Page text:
Banned Chinese apps consider shifting servers to India to allay concerns

According to sources close to some of these companies, the other alternative is to share the “source codes” of the apps, but that will require more detailed discussions.
Some of the Chinese apps banned by the Indian government citing them to be a security threat are weighing the option of shifting their data servers to India to allay concerns.

The Indian authorities feared that these apps were transferring consumer data to locations outside the country, especially China, in an unauthorised and surreptitious manner. With servers in India, the data of local consumers would be stored in the country. 

The proposal is important because all the 59 app companies have been given an opportunity to present their point of view of the order in the next few days. The government committee that will hear these companies will have members from the ministry of electronics and information technology and the ministry of law and justice, as well as top officials from the Computer Emergency Response Team (CERT). It is believed that a meeting is slated with some of them on Thursday. Sources said that TikTok was expected to meet the panel on Wednesday, but it’s not clear whether the meeting was posptoned. A company spokesperson declined to make any comments.    

A source in a leading Chinese app pointed out: “We do not have our servers in China but in the US and other locations. But we are open to looking into having them in India. The question is whether that will help us operate again. We will abide by any new mandatory rules put by the Government.”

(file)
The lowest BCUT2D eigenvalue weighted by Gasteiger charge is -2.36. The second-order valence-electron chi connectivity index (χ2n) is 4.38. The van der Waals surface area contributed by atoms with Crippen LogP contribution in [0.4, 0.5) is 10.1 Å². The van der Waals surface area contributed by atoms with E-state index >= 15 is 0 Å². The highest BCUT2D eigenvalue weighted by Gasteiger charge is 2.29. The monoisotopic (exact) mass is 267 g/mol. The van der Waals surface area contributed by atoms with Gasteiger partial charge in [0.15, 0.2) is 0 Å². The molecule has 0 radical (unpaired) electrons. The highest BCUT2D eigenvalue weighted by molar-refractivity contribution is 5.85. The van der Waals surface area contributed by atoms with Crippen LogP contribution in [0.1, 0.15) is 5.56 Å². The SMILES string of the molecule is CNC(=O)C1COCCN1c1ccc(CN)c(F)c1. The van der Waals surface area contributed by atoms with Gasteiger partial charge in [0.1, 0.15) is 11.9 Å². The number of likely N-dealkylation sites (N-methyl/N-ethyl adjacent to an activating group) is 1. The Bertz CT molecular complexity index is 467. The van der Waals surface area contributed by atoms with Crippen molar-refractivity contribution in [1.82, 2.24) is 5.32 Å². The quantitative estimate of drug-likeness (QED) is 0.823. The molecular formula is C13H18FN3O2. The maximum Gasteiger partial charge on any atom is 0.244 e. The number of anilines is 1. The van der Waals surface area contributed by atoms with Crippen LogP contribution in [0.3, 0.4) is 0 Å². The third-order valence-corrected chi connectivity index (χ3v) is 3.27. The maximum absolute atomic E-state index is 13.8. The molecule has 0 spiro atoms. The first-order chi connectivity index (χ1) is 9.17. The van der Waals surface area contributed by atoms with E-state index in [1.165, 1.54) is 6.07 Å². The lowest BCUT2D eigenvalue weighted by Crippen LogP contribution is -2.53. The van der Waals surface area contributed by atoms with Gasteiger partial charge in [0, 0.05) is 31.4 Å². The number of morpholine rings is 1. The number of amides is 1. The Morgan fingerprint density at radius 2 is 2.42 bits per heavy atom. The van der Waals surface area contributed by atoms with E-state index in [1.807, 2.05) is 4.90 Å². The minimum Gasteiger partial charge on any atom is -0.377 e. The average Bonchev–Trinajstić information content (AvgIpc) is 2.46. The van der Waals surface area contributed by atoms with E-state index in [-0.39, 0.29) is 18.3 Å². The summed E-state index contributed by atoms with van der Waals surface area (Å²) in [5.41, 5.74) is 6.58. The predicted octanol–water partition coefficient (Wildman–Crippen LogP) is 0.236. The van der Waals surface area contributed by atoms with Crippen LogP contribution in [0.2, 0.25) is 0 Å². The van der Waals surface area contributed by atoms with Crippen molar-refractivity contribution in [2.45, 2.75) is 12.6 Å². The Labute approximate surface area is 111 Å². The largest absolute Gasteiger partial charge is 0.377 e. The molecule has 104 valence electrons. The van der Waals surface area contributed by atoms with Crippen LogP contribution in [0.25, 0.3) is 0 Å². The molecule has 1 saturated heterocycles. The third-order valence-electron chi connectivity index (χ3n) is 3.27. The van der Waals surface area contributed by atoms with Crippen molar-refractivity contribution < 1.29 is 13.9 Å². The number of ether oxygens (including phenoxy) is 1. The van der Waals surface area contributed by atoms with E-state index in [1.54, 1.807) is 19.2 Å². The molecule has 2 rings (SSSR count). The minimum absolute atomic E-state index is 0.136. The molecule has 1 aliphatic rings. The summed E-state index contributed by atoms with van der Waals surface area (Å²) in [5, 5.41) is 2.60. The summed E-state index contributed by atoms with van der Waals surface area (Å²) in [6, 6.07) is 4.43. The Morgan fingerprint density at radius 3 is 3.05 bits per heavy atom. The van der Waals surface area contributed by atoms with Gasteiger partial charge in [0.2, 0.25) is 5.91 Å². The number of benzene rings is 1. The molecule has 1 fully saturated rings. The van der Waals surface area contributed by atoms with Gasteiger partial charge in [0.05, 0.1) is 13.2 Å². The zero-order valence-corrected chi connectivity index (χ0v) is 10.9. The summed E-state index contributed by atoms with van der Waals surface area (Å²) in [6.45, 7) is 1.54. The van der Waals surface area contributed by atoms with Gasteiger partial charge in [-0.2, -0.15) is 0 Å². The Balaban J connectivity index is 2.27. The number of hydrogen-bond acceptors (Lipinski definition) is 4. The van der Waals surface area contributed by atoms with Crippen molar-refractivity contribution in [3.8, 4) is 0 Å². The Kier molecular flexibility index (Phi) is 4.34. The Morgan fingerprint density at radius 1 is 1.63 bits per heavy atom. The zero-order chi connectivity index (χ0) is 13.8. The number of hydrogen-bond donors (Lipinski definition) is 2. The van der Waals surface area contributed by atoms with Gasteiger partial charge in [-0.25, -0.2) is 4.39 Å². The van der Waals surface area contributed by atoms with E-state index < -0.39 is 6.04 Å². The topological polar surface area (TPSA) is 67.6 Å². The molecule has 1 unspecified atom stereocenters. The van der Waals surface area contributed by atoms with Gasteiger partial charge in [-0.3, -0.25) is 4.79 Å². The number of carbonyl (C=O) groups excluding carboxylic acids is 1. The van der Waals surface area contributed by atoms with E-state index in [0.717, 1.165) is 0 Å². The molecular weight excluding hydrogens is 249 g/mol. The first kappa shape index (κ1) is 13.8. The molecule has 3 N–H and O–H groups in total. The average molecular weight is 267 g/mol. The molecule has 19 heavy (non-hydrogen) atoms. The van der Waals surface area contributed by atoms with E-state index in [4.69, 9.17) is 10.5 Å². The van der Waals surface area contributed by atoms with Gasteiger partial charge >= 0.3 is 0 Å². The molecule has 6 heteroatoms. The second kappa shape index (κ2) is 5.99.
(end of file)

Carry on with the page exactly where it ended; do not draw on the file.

According to sources close to some of these companies, the other alternative is to share the “source codes” of the apps, but that will require more detailed discussions.

Kevin Mayer, CEO of TikTok and COO of ByteDance, which owns the app and is the largest player in this space, in a message to his employees in India, said their “platform in India has encountered an unfortunate challenge” and that “they are working with the stakeholders to address their concerns”.

Pointing out that the app had 200 million users in India since 2018, Mayer said employees were the company’s biggest strength and that it had assured the 2,000-strong workforce that it would do everything in its power to “restore the positive experiences and opportunities that they can be proud of”.  

TikTok has data centres catering to their Indian consumers located in the US and Singapore. Alibaba-backed UC Web had announced in 2018 that it had already set up data centres across various cities in India as well as in the US. Yet there are many others whose servers are located in China.

The Chinese response is not unusual – in the telecom sector, for instance, when Huawei was under scrutiny for being allegedly involved in spyware, it offered to share its source code in an escrow account. The Reserve Bank of India (RBI) earlier pushed new regulations that payment data generated in the country needed to be stored in India.    

The government’s interim ban will have a serious impact on some of the app companies. Based on data from Sensor Tower and Google Analytics, eight to 10 of them were among the top 100 most downloaded apps in India till Monday.

As independent businesses, the banned apps were clearly dependent on India for their business model. E-commerce site Club Factory, for example, has over 100 million Indian subscribers and over 30,000 Indian sellers on its site. UC Browser has 130 million active users in India out of its 430 million across the world.

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